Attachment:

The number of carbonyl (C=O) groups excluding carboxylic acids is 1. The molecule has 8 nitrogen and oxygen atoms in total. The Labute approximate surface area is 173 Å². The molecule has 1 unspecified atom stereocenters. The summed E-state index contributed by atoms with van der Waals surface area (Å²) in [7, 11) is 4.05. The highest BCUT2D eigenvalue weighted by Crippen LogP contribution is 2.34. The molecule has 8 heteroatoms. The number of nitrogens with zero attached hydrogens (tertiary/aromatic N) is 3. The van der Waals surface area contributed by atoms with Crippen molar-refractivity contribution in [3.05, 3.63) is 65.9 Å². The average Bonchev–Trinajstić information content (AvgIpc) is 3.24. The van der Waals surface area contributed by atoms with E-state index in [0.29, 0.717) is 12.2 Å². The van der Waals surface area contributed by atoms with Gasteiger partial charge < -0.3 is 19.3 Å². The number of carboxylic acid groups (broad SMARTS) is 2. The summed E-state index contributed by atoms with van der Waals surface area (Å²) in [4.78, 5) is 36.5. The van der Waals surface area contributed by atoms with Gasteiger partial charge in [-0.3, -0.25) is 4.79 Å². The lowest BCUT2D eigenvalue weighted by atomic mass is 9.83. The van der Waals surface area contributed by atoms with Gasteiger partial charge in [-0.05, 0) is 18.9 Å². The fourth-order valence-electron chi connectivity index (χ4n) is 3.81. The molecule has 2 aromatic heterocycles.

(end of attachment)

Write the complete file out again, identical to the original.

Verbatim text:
The number of carbonyl (C=O) groups excluding carboxylic acids is 1. The molecule has 8 nitrogen and oxygen atoms in total. The Labute approximate surface area is 173 Å². The molecule has 1 unspecified atom stereocenters. The summed E-state index contributed by atoms with van der Waals surface area (Å²) in [7, 11) is 4.05. The highest BCUT2D eigenvalue weighted by Crippen LogP contribution is 2.34. The molecule has 8 heteroatoms. The number of nitrogens with zero attached hydrogens (tertiary/aromatic N) is 3. The van der Waals surface area contributed by atoms with Crippen molar-refractivity contribution in [3.05, 3.63) is 65.9 Å². The average Bonchev–Trinajstić information content (AvgIpc) is 3.24. The van der Waals surface area contributed by atoms with E-state index in [0.29, 0.717) is 12.2 Å². The van der Waals surface area contributed by atoms with Gasteiger partial charge < -0.3 is 19.3 Å². The number of carboxylic acid groups (broad SMARTS) is 2. The summed E-state index contributed by atoms with van der Waals surface area (Å²) in [4.78, 5) is 36.5. The van der Waals surface area contributed by atoms with Gasteiger partial charge in [-0.3, -0.25) is 4.79 Å². The lowest BCUT2D eigenvalue weighted by atomic mass is 9.83. The van der Waals surface area contributed by atoms with Gasteiger partial charge in [-0.05, 0) is 18.9 Å². The fourth-order valence-electron chi connectivity index (χ4n) is 3.81. The molecule has 2 aromatic heterocycles.